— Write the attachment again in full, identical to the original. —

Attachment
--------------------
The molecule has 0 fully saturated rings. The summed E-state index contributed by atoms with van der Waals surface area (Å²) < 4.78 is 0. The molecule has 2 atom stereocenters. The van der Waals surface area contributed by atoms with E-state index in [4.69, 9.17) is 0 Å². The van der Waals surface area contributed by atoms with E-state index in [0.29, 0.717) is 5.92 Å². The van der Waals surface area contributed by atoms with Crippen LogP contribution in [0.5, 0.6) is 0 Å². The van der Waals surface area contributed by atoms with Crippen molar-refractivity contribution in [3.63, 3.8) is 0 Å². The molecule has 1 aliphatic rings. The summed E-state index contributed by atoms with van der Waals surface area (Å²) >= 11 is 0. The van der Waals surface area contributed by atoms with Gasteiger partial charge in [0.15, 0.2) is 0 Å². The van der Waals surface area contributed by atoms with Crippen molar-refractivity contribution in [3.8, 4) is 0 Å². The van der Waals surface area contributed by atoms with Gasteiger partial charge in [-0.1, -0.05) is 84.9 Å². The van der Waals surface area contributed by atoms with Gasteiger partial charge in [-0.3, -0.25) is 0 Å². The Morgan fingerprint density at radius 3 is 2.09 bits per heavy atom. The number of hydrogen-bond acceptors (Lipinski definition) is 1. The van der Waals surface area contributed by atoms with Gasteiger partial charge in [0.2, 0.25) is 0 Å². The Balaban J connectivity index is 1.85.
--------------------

The molecule has 0 fully saturated rings. The summed E-state index contributed by atoms with van der Waals surface area (Å²) < 4.78 is 0. The molecule has 2 atom stereocenters. The van der Waals surface area contributed by atoms with E-state index in [4.69, 9.17) is 0 Å². The van der Waals surface area contributed by atoms with E-state index in [0.29, 0.717) is 5.92 Å². The van der Waals surface area contributed by atoms with Crippen LogP contribution in [0.5, 0.6) is 0 Å². The van der Waals surface area contributed by atoms with Crippen molar-refractivity contribution in [3.63, 3.8) is 0 Å². The molecule has 1 aliphatic rings. The summed E-state index contributed by atoms with van der Waals surface area (Å²) >= 11 is 0. The van der Waals surface area contributed by atoms with Gasteiger partial charge in [0.15, 0.2) is 0 Å². The van der Waals surface area contributed by atoms with Crippen molar-refractivity contribution in [3.8, 4) is 0 Å². The van der Waals surface area contributed by atoms with Gasteiger partial charge in [-0.1, -0.05) is 84.9 Å². The van der Waals surface area contributed by atoms with Gasteiger partial charge in [-0.3, -0.25) is 0 Å². The Morgan fingerprint density at radius 3 is 2.09 bits per heavy atom. The number of hydrogen-bond acceptors (Lipinski definition) is 1. The van der Waals surface area contributed by atoms with Gasteiger partial charge in [0.2, 0.25) is 0 Å². The Balaban J connectivity index is 1.85.